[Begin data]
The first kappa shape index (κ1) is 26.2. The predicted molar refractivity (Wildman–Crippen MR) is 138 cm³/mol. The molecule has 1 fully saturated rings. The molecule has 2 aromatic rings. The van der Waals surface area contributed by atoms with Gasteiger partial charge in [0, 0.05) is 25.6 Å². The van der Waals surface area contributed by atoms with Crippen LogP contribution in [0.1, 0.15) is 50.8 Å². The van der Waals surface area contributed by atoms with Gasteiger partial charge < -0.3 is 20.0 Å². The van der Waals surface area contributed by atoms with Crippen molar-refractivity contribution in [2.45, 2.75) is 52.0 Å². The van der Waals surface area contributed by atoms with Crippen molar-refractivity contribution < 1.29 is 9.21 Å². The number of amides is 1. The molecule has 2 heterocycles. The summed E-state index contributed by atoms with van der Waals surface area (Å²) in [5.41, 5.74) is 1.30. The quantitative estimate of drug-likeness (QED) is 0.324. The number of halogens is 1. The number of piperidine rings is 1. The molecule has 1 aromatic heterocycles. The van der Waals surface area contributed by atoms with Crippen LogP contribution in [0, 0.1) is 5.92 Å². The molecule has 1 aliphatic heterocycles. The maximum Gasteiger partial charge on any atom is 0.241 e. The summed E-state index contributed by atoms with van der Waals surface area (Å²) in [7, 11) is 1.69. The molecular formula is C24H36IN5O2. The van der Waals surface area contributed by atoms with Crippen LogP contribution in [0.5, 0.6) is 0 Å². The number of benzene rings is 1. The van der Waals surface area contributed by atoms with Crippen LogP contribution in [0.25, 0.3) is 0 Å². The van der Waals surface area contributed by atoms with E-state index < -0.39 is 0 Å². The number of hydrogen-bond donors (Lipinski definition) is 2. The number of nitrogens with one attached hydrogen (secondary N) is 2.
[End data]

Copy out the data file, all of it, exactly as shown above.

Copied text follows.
The first kappa shape index (κ1) is 26.2. The predicted molar refractivity (Wildman–Crippen MR) is 138 cm³/mol. The molecule has 1 fully saturated rings. The molecule has 2 aromatic rings. The van der Waals surface area contributed by atoms with Gasteiger partial charge in [0, 0.05) is 25.6 Å². The van der Waals surface area contributed by atoms with Crippen LogP contribution in [0.1, 0.15) is 50.8 Å². The van der Waals surface area contributed by atoms with Gasteiger partial charge < -0.3 is 20.0 Å². The van der Waals surface area contributed by atoms with Crippen molar-refractivity contribution in [2.45, 2.75) is 52.0 Å². The van der Waals surface area contributed by atoms with Crippen molar-refractivity contribution < 1.29 is 9.21 Å². The number of amides is 1. The molecule has 2 heterocycles. The summed E-state index contributed by atoms with van der Waals surface area (Å²) in [5.41, 5.74) is 1.30. The quantitative estimate of drug-likeness (QED) is 0.324. The number of halogens is 1. The number of piperidine rings is 1. The molecule has 1 aromatic heterocycles. The van der Waals surface area contributed by atoms with Crippen LogP contribution in [0, 0.1) is 5.92 Å². The molecule has 1 aliphatic heterocycles. The maximum Gasteiger partial charge on any atom is 0.241 e. The summed E-state index contributed by atoms with van der Waals surface area (Å²) in [7, 11) is 1.69. The molecular formula is C24H36IN5O2. The van der Waals surface area contributed by atoms with Crippen LogP contribution in [0.5, 0.6) is 0 Å². The number of benzene rings is 1. The van der Waals surface area contributed by atoms with Crippen LogP contribution in [0.25, 0.3) is 0 Å². The van der Waals surface area contributed by atoms with E-state index < -0.39 is 0 Å². The number of hydrogen-bond donors (Lipinski definition) is 2. The number of nitrogens with one attached hydrogen (secondary N) is 2.